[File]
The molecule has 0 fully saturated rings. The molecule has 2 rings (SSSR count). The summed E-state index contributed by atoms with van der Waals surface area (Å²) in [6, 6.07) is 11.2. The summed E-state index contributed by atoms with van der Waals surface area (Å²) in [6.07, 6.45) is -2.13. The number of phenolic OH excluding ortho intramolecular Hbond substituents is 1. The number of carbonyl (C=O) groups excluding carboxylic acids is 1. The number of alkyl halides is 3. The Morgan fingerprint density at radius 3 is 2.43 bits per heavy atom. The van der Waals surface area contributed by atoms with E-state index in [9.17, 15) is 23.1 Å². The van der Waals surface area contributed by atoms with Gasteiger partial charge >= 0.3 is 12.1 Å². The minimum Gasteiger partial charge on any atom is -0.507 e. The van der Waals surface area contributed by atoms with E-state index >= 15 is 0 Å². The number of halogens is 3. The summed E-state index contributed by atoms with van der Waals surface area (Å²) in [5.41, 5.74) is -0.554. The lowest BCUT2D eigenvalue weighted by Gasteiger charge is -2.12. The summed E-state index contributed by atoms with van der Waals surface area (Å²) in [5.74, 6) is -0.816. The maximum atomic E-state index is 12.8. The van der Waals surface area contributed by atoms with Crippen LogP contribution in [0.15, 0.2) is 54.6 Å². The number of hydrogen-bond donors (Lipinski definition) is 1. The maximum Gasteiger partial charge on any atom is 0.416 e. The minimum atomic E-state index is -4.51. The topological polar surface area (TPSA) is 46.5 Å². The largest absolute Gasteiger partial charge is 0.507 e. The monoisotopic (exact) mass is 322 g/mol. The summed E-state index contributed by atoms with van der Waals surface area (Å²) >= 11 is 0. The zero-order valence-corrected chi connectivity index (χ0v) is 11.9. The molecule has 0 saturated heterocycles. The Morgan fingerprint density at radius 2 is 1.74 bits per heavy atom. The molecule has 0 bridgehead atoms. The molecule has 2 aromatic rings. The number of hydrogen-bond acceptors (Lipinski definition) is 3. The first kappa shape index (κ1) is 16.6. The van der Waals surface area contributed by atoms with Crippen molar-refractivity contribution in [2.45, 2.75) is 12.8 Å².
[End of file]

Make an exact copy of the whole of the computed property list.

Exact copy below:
The molecule has 0 fully saturated rings. The molecule has 2 rings (SSSR count). The summed E-state index contributed by atoms with van der Waals surface area (Å²) in [6, 6.07) is 11.2. The summed E-state index contributed by atoms with van der Waals surface area (Å²) in [6.07, 6.45) is -2.13. The number of phenolic OH excluding ortho intramolecular Hbond substituents is 1. The number of carbonyl (C=O) groups excluding carboxylic acids is 1. The number of alkyl halides is 3. The Morgan fingerprint density at radius 3 is 2.43 bits per heavy atom. The van der Waals surface area contributed by atoms with E-state index in [9.17, 15) is 23.1 Å². The van der Waals surface area contributed by atoms with Gasteiger partial charge >= 0.3 is 12.1 Å². The minimum Gasteiger partial charge on any atom is -0.507 e. The van der Waals surface area contributed by atoms with E-state index >= 15 is 0 Å². The number of halogens is 3. The summed E-state index contributed by atoms with van der Waals surface area (Å²) in [5.41, 5.74) is -0.554. The lowest BCUT2D eigenvalue weighted by Gasteiger charge is -2.12. The summed E-state index contributed by atoms with van der Waals surface area (Å²) in [5.74, 6) is -0.816. The maximum atomic E-state index is 12.8. The van der Waals surface area contributed by atoms with Crippen LogP contribution in [0.15, 0.2) is 54.6 Å². The number of hydrogen-bond donors (Lipinski definition) is 1. The maximum Gasteiger partial charge on any atom is 0.416 e. The minimum atomic E-state index is -4.51. The topological polar surface area (TPSA) is 46.5 Å². The largest absolute Gasteiger partial charge is 0.507 e. The monoisotopic (exact) mass is 322 g/mol. The summed E-state index contributed by atoms with van der Waals surface area (Å²) >= 11 is 0. The zero-order valence-corrected chi connectivity index (χ0v) is 11.9. The molecule has 0 saturated heterocycles. The Morgan fingerprint density at radius 2 is 1.74 bits per heavy atom. The molecule has 0 bridgehead atoms. The molecule has 2 aromatic rings. The number of hydrogen-bond acceptors (Lipinski definition) is 3. The first kappa shape index (κ1) is 16.6. The van der Waals surface area contributed by atoms with Crippen molar-refractivity contribution in [2.45, 2.75) is 12.8 Å².